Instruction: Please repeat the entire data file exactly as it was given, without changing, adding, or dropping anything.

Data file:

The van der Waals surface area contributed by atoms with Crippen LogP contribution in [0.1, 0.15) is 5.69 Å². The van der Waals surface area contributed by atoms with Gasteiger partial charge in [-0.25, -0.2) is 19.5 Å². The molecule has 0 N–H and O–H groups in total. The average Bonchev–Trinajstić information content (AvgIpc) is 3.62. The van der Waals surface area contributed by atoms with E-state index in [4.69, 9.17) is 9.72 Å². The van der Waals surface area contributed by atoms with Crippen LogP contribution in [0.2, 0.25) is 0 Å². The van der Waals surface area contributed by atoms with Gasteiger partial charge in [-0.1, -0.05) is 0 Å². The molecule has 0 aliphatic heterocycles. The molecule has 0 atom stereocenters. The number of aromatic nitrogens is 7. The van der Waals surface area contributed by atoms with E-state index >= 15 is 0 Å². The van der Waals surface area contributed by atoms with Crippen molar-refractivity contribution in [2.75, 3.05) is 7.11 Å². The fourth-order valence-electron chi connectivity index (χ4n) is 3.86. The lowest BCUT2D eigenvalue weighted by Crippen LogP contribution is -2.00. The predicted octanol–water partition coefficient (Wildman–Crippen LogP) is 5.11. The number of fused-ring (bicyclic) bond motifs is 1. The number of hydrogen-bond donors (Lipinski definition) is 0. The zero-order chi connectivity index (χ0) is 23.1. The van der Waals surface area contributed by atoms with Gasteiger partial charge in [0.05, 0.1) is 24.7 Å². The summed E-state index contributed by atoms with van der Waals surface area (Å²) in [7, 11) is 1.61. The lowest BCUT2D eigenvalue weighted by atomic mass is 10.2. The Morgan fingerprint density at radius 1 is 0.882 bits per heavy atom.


The van der Waals surface area contributed by atoms with Crippen LogP contribution in [0.1, 0.15) is 5.69 Å². The van der Waals surface area contributed by atoms with Gasteiger partial charge in [-0.25, -0.2) is 19.5 Å². The molecule has 0 N–H and O–H groups in total. The average Bonchev–Trinajstić information content (AvgIpc) is 3.62. The van der Waals surface area contributed by atoms with E-state index in [4.69, 9.17) is 9.72 Å². The van der Waals surface area contributed by atoms with Crippen LogP contribution in [0.2, 0.25) is 0 Å². The van der Waals surface area contributed by atoms with Gasteiger partial charge in [-0.1, -0.05) is 0 Å². The molecule has 0 aliphatic heterocycles. The molecule has 0 atom stereocenters. The number of aromatic nitrogens is 7. The van der Waals surface area contributed by atoms with E-state index >= 15 is 0 Å². The van der Waals surface area contributed by atoms with Crippen molar-refractivity contribution in [2.75, 3.05) is 7.11 Å². The fourth-order valence-electron chi connectivity index (χ4n) is 3.86. The lowest BCUT2D eigenvalue weighted by Crippen LogP contribution is -2.00. The predicted octanol–water partition coefficient (Wildman–Crippen LogP) is 5.11. The number of fused-ring (bicyclic) bond motifs is 1. The number of hydrogen-bond donors (Lipinski definition) is 0. The zero-order chi connectivity index (χ0) is 23.1. The van der Waals surface area contributed by atoms with Gasteiger partial charge in [0.05, 0.1) is 24.7 Å². The summed E-state index contributed by atoms with van der Waals surface area (Å²) in [7, 11) is 1.61. The lowest BCUT2D eigenvalue weighted by atomic mass is 10.2. The Morgan fingerprint density at radius 1 is 0.882 bits per heavy atom.